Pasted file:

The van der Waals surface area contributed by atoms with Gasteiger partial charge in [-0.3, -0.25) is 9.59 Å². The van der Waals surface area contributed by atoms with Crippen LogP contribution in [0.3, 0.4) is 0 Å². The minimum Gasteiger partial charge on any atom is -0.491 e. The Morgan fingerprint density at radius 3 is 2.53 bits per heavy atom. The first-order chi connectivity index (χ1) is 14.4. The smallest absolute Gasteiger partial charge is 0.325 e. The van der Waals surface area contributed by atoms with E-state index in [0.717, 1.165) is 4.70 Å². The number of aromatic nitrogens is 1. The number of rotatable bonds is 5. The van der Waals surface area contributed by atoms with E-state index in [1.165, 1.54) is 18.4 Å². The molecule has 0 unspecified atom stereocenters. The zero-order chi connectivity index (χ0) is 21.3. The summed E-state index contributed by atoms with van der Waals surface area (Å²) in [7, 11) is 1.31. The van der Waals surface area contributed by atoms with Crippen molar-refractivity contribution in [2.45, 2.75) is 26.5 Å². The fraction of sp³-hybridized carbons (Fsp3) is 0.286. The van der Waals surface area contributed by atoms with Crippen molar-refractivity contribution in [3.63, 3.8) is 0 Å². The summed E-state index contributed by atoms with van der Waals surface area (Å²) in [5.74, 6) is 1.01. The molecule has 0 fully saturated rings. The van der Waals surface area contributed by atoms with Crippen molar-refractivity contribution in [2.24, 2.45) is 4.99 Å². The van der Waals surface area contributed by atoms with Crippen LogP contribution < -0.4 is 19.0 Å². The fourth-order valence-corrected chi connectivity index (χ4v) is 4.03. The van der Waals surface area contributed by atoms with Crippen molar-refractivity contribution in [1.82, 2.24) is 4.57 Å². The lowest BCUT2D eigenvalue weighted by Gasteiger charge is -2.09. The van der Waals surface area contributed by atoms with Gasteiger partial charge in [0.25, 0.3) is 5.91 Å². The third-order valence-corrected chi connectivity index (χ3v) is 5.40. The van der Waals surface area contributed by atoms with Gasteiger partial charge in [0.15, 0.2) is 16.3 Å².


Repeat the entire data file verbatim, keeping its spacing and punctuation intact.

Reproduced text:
The van der Waals surface area contributed by atoms with Gasteiger partial charge in [-0.3, -0.25) is 9.59 Å². The van der Waals surface area contributed by atoms with Crippen LogP contribution in [0.3, 0.4) is 0 Å². The minimum Gasteiger partial charge on any atom is -0.491 e. The Morgan fingerprint density at radius 3 is 2.53 bits per heavy atom. The first-order chi connectivity index (χ1) is 14.4. The smallest absolute Gasteiger partial charge is 0.325 e. The van der Waals surface area contributed by atoms with E-state index in [0.717, 1.165) is 4.70 Å². The number of aromatic nitrogens is 1. The number of rotatable bonds is 5. The van der Waals surface area contributed by atoms with E-state index in [1.165, 1.54) is 18.4 Å². The molecule has 0 unspecified atom stereocenters. The zero-order chi connectivity index (χ0) is 21.3. The summed E-state index contributed by atoms with van der Waals surface area (Å²) in [7, 11) is 1.31. The van der Waals surface area contributed by atoms with Crippen molar-refractivity contribution in [2.45, 2.75) is 26.5 Å². The fraction of sp³-hybridized carbons (Fsp3) is 0.286. The van der Waals surface area contributed by atoms with Crippen molar-refractivity contribution in [3.63, 3.8) is 0 Å². The summed E-state index contributed by atoms with van der Waals surface area (Å²) in [5.74, 6) is 1.01. The molecule has 0 fully saturated rings. The van der Waals surface area contributed by atoms with Crippen molar-refractivity contribution in [2.24, 2.45) is 4.99 Å². The van der Waals surface area contributed by atoms with Crippen LogP contribution < -0.4 is 19.0 Å². The fourth-order valence-corrected chi connectivity index (χ4v) is 4.03. The van der Waals surface area contributed by atoms with Crippen molar-refractivity contribution in [1.82, 2.24) is 4.57 Å². The lowest BCUT2D eigenvalue weighted by Gasteiger charge is -2.09. The van der Waals surface area contributed by atoms with Gasteiger partial charge in [0.25, 0.3) is 5.91 Å². The third-order valence-corrected chi connectivity index (χ3v) is 5.40. The van der Waals surface area contributed by atoms with Gasteiger partial charge in [0.15, 0.2) is 16.3 Å².